Karpowicz Leads Meredith Group
Four months after former broadcast group President Kevin
O'Brien's stormy exit, Meredith Broadcasting has a new station-group chief.
Paul Karpowicz, most recently LIN Television Group's VP of television, joins
Meredith Feb. 14 to steer its 13 stations. Meredith is the 15th-largest U.S.
station group, with $321.9 million in revenue in 2003, according to
B&C's 2005 survey of the top 25
broadcast station groups.
In his new role, Karpowicz will report to Meredith President and COO
Stephen M. Lacy. O'Brien, a local-TV vet who once ran Cox Broadcasting's
KTVU San Francisco, was dismissed for violating the company's Equal
Employment Opportunity policies.
O'Brien's three-year tenure at Meredith was rocky: He dismissed
GMs and news directors at nearly every Meredith station. Since his departure,
VP of News Operations Micah Johnson has also exited, and Meredith has since
hired fresh news directors for two stations: WGCL and WHNS Greenville,
Karpowicz, who will be based in Hartford, Conn., is expected to be a
calming force. A 30-year local-broadcasting vet, he is well-regarded in the
station community. “He has an extensive background in news, programming,
sales initiatives and broadcasting transactions. Paul has outstanding industry
connections and is recognized for his integrity and leadership abilities,”
Lacy said in a statement.
Karpowicz won't comment on the group's recent troubles but says he
will emphasize local news and community involvement. “The biggest challenge
is to continue to make our stations relevant in an environment with more than
200 channels,” he says.
After starting his career in radio at LIN-owned WIL St. Louis,
Karpowicz moved to TV. He rose on the sales side, eventually managing WLNE
Providence, R.I., and LIN's WISH Indianapolis. LIN tapped him for a
corporate-level gig in 1994.
Meredith Wants K.C. Duopoly
In one patch of Meredith country, the broadcast group is trying to
extend its reach. The company filed for a waiver with the FCC to purchase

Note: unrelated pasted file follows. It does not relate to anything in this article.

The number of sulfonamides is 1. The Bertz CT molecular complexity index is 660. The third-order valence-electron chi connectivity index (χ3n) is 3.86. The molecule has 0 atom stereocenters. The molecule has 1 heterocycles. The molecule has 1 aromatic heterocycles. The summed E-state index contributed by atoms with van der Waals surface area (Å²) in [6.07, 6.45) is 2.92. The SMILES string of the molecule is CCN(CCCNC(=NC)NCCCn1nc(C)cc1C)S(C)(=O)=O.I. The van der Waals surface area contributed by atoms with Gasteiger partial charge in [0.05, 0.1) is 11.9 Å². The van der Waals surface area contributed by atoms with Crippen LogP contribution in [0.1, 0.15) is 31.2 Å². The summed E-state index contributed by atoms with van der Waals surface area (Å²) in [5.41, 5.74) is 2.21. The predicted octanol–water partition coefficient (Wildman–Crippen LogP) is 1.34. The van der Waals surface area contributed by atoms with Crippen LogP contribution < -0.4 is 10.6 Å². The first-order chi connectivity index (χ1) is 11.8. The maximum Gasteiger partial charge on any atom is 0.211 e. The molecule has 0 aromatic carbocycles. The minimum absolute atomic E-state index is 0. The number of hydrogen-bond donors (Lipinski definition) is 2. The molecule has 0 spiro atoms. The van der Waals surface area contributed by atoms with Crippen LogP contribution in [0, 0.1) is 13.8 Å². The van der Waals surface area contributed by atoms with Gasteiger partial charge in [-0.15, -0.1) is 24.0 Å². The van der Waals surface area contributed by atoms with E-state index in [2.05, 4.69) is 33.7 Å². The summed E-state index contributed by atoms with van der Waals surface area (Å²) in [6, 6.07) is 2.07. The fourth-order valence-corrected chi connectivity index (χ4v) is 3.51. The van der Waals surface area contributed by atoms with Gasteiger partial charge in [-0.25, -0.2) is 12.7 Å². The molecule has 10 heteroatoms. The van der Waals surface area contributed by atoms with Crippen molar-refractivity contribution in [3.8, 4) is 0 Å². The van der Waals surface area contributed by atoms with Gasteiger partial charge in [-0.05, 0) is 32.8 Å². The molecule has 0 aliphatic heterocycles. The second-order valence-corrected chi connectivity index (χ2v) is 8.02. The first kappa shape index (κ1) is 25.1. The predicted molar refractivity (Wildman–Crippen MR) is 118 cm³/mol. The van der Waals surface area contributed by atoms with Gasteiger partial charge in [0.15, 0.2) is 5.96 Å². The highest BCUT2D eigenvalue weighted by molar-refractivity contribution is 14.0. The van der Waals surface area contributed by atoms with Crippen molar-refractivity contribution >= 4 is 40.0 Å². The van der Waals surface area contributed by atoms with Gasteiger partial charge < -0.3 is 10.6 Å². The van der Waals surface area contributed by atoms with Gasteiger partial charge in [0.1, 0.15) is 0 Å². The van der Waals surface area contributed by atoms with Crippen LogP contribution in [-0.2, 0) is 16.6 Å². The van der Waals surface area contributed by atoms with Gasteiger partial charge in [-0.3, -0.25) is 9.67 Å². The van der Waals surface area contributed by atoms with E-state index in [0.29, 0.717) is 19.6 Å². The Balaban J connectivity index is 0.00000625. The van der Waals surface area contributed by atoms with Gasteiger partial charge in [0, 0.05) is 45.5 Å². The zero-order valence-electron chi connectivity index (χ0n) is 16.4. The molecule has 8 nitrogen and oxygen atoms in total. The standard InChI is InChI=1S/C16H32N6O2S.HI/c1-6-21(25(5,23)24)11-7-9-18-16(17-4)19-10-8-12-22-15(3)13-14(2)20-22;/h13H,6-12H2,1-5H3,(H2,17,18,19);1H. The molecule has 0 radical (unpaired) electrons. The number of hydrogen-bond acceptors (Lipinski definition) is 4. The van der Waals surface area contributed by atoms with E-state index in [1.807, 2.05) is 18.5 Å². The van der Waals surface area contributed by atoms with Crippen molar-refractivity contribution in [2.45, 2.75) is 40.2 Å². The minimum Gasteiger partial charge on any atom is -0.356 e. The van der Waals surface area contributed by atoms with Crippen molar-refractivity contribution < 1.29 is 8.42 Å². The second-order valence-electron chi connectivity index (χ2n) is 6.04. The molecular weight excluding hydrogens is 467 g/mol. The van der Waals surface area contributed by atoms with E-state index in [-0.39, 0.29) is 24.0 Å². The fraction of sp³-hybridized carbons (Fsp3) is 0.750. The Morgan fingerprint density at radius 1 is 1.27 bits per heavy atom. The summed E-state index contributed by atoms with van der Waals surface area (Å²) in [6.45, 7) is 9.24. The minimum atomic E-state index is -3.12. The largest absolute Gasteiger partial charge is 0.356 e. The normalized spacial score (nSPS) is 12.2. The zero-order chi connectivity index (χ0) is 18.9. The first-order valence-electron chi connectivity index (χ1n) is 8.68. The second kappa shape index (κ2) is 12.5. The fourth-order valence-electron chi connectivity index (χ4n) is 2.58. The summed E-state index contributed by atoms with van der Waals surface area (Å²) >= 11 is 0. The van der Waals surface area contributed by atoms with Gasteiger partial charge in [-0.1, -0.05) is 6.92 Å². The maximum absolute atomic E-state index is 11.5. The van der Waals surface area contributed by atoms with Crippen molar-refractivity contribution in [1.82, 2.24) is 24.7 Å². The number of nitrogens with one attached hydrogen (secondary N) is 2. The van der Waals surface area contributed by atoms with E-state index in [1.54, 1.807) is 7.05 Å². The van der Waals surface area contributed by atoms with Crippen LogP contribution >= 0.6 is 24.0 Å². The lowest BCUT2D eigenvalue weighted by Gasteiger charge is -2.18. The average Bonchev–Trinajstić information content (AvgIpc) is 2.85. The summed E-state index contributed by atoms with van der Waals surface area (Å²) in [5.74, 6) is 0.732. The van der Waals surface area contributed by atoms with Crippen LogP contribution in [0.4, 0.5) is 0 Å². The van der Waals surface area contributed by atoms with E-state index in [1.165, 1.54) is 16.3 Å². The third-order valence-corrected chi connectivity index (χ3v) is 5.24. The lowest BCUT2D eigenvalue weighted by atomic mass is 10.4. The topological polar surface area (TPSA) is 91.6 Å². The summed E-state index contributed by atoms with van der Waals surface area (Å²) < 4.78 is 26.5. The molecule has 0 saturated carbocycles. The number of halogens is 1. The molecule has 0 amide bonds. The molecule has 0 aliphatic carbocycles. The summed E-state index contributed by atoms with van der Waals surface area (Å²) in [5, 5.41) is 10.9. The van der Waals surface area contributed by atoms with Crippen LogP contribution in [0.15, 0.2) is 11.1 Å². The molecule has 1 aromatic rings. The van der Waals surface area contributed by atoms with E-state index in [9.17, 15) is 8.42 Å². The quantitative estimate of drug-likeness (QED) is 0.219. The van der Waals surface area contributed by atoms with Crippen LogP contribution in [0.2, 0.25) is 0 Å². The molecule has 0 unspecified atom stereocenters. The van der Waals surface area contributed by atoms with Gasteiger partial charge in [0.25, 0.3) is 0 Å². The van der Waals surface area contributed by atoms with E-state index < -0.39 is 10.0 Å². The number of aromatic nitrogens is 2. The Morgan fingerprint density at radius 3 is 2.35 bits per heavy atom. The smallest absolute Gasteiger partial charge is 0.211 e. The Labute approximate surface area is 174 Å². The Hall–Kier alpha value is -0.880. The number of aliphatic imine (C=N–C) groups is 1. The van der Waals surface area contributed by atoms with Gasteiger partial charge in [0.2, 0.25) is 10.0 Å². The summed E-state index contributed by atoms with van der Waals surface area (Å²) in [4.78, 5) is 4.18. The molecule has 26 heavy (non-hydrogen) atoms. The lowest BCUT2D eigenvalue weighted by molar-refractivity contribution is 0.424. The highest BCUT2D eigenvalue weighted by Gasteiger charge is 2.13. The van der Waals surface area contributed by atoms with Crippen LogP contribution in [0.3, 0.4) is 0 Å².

Sinclair Broadcasting's WB affiliate KSMO Kansas City, Mo., and forge a
duopoly with its own CBS affiliate KCTV.
Meredith already has a stake in the station: It handles ad sales.
Sinclair has agreed to sell for $33.5 million—$26.8 million for a controlling
interest and another $6.7 million if Meredith is awarded the KSMO license. But
current FCC rules limit a new duopoly in Kansas City, the No. 31 TV market.
Eight independently owned commercial stations must exist in a market. With
Sinclair gone, Kansas City would have six station owners.
Meredith's strategy is to secure a “failing-station” waiver. The
FCC will consider an exception to ownership rules if a station is struggling
financially and has a low audience share. The review process could take up to
“Ratings and profits at KSMO have eroded in the last several years.
They are losing money,” says KCTV VP/GM Kirk Black, who also heads KSMO
sales. He says the station's revenue share has dropped from 10% to 6% in the
past several years, although he won't cite figures. Plus, ratings are
mediocre. In the latest November sweeps, KSMO ranked fifth out of seven rated
stations. Kansas City stations will take in a projected $174 million in revenue
this year, up slightly from $170 million in 2004, according to BIA
To sweeten its pitch, Meredith will expand KSMO's local programming
with a 9 p.m. newscast, two weekend community-affairs shows, one teen-oriented
show, and four hours of educational kids' programs. Also, KCTV news staffers
would work on a new KSMO broadcast and provide breaking weather and news
reports. Although KCTV's news ratings are up, Black says a duopoly helps both
outlets. “We'd increase our employee ranks and revenues,” he says.
“Right now, we're on the outside.”
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